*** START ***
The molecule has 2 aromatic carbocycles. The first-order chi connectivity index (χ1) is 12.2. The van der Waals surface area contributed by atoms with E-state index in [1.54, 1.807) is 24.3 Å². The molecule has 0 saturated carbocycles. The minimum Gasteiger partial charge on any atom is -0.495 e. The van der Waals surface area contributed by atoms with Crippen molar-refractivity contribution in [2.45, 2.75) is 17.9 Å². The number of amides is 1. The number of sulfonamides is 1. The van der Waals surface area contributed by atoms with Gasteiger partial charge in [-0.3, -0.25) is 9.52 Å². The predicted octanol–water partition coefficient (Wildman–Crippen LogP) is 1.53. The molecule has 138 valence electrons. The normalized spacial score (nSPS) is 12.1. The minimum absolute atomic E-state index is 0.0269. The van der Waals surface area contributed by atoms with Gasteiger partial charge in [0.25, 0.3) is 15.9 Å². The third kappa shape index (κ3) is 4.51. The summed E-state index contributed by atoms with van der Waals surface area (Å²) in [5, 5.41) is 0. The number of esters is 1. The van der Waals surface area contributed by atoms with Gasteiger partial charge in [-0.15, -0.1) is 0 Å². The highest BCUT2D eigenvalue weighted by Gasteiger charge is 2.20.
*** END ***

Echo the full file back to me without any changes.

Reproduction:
The molecule has 2 aromatic carbocycles. The first-order chi connectivity index (χ1) is 12.2. The van der Waals surface area contributed by atoms with E-state index in [1.54, 1.807) is 24.3 Å². The molecule has 0 saturated carbocycles. The minimum Gasteiger partial charge on any atom is -0.495 e. The van der Waals surface area contributed by atoms with Crippen molar-refractivity contribution in [2.45, 2.75) is 17.9 Å². The number of amides is 1. The number of sulfonamides is 1. The van der Waals surface area contributed by atoms with Gasteiger partial charge in [-0.3, -0.25) is 9.52 Å². The predicted octanol–water partition coefficient (Wildman–Crippen LogP) is 1.53. The molecule has 138 valence electrons. The normalized spacial score (nSPS) is 12.1. The minimum absolute atomic E-state index is 0.0269. The van der Waals surface area contributed by atoms with Gasteiger partial charge in [0.25, 0.3) is 15.9 Å². The third kappa shape index (κ3) is 4.51. The summed E-state index contributed by atoms with van der Waals surface area (Å²) in [5, 5.41) is 0. The number of esters is 1. The van der Waals surface area contributed by atoms with Gasteiger partial charge in [-0.15, -0.1) is 0 Å². The highest BCUT2D eigenvalue weighted by Gasteiger charge is 2.20.